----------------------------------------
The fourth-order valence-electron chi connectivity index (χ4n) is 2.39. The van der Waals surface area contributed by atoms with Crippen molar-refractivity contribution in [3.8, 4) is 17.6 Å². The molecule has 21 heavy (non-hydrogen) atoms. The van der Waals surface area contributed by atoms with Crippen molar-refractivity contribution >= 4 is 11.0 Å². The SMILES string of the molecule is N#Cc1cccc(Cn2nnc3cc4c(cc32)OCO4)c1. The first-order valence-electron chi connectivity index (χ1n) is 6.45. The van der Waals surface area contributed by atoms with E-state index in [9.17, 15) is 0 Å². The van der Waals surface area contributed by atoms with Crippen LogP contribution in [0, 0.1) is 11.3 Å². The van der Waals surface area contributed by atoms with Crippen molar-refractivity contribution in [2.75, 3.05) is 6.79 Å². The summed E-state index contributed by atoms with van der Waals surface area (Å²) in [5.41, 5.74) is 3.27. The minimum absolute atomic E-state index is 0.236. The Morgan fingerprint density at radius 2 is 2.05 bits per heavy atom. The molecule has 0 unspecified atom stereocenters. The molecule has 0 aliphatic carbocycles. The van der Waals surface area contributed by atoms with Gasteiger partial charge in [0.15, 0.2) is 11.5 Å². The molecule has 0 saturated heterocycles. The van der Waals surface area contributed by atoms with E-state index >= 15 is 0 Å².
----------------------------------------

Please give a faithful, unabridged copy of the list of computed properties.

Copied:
The fourth-order valence-electron chi connectivity index (χ4n) is 2.39. The van der Waals surface area contributed by atoms with Crippen molar-refractivity contribution in [3.8, 4) is 17.6 Å². The molecule has 21 heavy (non-hydrogen) atoms. The van der Waals surface area contributed by atoms with Crippen molar-refractivity contribution >= 4 is 11.0 Å². The SMILES string of the molecule is N#Cc1cccc(Cn2nnc3cc4c(cc32)OCO4)c1. The first-order valence-electron chi connectivity index (χ1n) is 6.45. The van der Waals surface area contributed by atoms with E-state index in [9.17, 15) is 0 Å². The van der Waals surface area contributed by atoms with Crippen LogP contribution in [0, 0.1) is 11.3 Å². The van der Waals surface area contributed by atoms with Crippen molar-refractivity contribution in [2.75, 3.05) is 6.79 Å². The summed E-state index contributed by atoms with van der Waals surface area (Å²) in [5.41, 5.74) is 3.27. The minimum absolute atomic E-state index is 0.236. The Morgan fingerprint density at radius 2 is 2.05 bits per heavy atom. The molecule has 0 unspecified atom stereocenters. The molecule has 0 aliphatic carbocycles. The van der Waals surface area contributed by atoms with Gasteiger partial charge in [0.15, 0.2) is 11.5 Å². The molecule has 0 saturated heterocycles. The van der Waals surface area contributed by atoms with E-state index >= 15 is 0 Å².